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Neurotoxicology. 2019 Sep 9;75:105-115. doi: 10.1016/j.neuro.2019.09.006. [Epub ahead of print]

Prenatal lead exposure and childhood executive function and behavioral difficulties in project viva.

Author information

1
Department of Environmental Health, Boston University, Boston, MA, USA. Electronic address: vfru1212@bu.edu.
2
Department of Population Medicine, Harvard Medical School and Harvard Pilgrim Health Care Institute, Boston, MA, USA.
3
Department of Environmental Medicine and Public Health, Icahn School of Medicine, Mount Sinai, New York, NY, USA.
4
Division of Environmental Health Sciences, School of Public Health, University of California, Berkeley, Berkeley, CA, USA.
5
Department of Neurology, Boston Children's Hospital, Boston, MA, USA; Department of Environmental Health, Harvard T.H. Chan School of Public Health, Boston, MA, USA.
6
Department of Epidemiology, Boston University, Boston, MA, USA.
7
Department of Environmental Health, Boston University, Boston, MA, USA; Department of Environmental Health, Harvard T.H. Chan School of Public Health, Boston, MA, USA; Department of Neurology, Boston University School of Medicine, Boston, MA, USA.
8
Department of Environmental Health, Boston University, Boston, MA, USA.

Abstract

BACKGROUND:

Lead is an established neurotoxicant and early life exposure to lead is associated with detrimental impacts on IQ and several neurobehavioral domains. Less is known, however, about effects of prenatal lead exposure below 5 μg/dL on executive function and on social, emotional and self-regulatory behaviors in childhood.

OBJECTIVES:

To examine the association between prenatal lead exposure and childhood executive function and social, emotional and self-regulatory behaviors.

METHODS:

We included 1006 mother-child pairs from the Project Viva prospective pre-birth cohort. We measured prenatal maternal lead in second-trimester erythrocytes. In mid-childhood (median 7.7 years), parents and teachers rated executive function related behaviors using the Behavior Rating Inventory of Executive Function (BRIEF) and behavioral difficulties using the Strengths and Difficulties Questionnaire (SDQ). We used multivariable linear regression models adjusted for maternal, paternal, and child characteristics and metal co-exposures.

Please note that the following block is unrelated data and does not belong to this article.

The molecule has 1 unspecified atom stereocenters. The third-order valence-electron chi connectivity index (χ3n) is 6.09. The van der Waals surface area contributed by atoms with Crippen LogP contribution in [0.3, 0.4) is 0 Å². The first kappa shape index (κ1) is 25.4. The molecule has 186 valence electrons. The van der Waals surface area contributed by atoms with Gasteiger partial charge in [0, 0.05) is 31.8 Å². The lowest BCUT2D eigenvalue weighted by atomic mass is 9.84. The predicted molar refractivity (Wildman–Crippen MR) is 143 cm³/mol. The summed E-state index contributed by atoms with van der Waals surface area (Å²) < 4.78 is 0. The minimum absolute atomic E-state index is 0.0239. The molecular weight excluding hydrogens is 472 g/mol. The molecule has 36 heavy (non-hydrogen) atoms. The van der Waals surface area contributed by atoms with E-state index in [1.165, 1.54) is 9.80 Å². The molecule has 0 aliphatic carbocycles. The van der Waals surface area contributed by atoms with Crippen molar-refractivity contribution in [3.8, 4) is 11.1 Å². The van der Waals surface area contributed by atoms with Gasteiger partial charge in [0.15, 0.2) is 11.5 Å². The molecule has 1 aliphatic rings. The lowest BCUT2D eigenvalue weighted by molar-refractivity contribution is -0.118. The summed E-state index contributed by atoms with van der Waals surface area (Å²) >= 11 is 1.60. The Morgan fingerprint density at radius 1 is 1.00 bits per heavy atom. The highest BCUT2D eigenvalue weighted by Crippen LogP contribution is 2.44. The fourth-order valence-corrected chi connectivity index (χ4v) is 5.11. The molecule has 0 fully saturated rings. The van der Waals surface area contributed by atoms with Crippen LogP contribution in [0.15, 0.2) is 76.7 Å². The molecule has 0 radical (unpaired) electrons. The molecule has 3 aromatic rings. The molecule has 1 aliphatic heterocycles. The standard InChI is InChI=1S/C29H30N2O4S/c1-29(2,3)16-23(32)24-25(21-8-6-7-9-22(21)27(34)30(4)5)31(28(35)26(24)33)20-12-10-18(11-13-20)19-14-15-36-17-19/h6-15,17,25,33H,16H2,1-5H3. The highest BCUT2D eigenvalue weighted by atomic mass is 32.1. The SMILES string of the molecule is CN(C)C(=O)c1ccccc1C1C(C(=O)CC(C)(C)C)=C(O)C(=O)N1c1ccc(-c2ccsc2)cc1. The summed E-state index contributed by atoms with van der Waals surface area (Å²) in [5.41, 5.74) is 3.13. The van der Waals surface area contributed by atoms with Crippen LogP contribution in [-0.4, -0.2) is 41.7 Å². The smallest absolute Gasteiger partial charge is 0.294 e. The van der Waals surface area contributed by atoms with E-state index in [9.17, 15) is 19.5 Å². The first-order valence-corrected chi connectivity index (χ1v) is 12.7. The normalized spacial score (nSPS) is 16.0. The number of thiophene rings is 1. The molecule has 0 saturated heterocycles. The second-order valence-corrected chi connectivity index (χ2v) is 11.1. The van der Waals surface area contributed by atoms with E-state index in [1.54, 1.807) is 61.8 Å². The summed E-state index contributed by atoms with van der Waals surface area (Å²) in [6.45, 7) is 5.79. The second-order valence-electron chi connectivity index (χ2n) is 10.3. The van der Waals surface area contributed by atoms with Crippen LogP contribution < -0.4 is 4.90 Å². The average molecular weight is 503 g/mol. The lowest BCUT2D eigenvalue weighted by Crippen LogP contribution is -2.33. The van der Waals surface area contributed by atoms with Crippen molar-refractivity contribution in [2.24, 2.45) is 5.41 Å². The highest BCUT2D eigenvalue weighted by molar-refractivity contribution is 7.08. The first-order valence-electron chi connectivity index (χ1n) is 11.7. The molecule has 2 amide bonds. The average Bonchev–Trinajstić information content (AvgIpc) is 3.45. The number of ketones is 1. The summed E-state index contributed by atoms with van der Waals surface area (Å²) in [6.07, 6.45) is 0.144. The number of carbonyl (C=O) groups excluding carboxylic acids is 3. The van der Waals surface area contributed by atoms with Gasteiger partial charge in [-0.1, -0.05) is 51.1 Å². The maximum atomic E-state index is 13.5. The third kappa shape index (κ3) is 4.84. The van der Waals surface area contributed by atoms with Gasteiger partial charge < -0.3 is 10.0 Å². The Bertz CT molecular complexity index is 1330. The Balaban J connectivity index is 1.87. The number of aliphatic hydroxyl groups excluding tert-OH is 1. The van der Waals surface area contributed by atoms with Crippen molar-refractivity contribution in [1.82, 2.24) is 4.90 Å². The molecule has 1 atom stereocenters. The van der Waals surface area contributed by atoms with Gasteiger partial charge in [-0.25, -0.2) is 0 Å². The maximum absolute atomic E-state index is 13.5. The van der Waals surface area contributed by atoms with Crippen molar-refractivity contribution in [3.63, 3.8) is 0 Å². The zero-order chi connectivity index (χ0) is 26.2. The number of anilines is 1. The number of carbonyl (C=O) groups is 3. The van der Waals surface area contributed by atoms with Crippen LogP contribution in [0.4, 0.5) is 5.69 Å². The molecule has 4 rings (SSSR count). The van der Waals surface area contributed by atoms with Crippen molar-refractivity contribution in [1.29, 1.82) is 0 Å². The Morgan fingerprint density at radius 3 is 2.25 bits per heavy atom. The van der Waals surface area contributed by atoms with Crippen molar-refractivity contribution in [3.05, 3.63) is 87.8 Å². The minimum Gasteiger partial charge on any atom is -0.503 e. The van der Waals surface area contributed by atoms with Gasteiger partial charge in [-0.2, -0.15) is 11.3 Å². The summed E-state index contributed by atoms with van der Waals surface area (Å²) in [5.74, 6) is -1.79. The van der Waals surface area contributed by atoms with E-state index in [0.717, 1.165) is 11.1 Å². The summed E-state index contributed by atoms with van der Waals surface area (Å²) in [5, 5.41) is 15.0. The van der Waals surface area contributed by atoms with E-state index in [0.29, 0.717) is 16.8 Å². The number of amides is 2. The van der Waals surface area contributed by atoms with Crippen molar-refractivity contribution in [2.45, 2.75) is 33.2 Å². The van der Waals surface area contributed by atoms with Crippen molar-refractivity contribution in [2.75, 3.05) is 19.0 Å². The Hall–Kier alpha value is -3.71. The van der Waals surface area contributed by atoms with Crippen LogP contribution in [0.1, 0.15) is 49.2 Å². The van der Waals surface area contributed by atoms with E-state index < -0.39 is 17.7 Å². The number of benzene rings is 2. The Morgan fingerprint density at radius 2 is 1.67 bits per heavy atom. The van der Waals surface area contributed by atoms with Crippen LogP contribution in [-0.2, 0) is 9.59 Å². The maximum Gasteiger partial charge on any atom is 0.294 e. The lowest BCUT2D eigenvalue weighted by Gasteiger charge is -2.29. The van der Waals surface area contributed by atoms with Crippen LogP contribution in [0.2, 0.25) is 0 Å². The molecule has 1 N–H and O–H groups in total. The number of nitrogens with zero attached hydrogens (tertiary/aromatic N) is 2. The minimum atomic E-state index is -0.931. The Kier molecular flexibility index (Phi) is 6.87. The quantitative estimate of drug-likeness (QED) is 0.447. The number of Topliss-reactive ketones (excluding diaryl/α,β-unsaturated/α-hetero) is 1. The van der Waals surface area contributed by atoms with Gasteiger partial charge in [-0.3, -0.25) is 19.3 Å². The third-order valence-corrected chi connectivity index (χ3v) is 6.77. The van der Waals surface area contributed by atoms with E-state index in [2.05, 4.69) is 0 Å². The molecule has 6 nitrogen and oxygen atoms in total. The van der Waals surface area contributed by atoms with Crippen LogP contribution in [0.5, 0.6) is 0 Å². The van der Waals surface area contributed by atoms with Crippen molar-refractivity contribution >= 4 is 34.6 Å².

RESULTS:

Mean maternal erythrocyte lead concentration was 1.2 μg/dL (interquartile range [IQR] 0.8-1.5 μg /dL), equivalent to approximately 0.4 μg/dL in whole blood. In adjusted models, associations with parent and teacher-rated scales were largely null, although effect estimates were consistently positive, suggesting worse scores with increasing lead levels. For an IQR increase in lead, BRIEF Global Executive Composite (GEC) was 0.73 (95% CI: -0.06, 1.52) points higher for parent-rated scores and 0.42 (95% CI: -0.39, 1.23) points higher for teacher-rated scores. Associations were strongest for parent-rated BRIEF plan/organize (β = 0.85; 95% CI: 0.12, 1.59) and shift (β = 0.88; 95% CI: 0.01, 1.75) subscales, as well as the SDQ emotional problems subscale (β = 0.18; 95% CI: 0.03, 0.33).

DISCUSSION:

In this cohort with lead levels commonly experienced by U.S. women, there were few statistically significant associations with childhood executive function and behavior. However, there was a trend of worse neurobehavioral scores with increasing prenatal lead concentrations, in particular for childhood emotional problems and capacity to plan/organize and shift. Our results highlight the importance of continuing efforts to eliminate lead exposure in the general population.

KEYWORDS:

Childhood; Environmental epidemiology; Lead; Neurobehavior; Prenatal exposure

PMID:
31513824
DOI:
10.1016/j.neuro.2019.09.006
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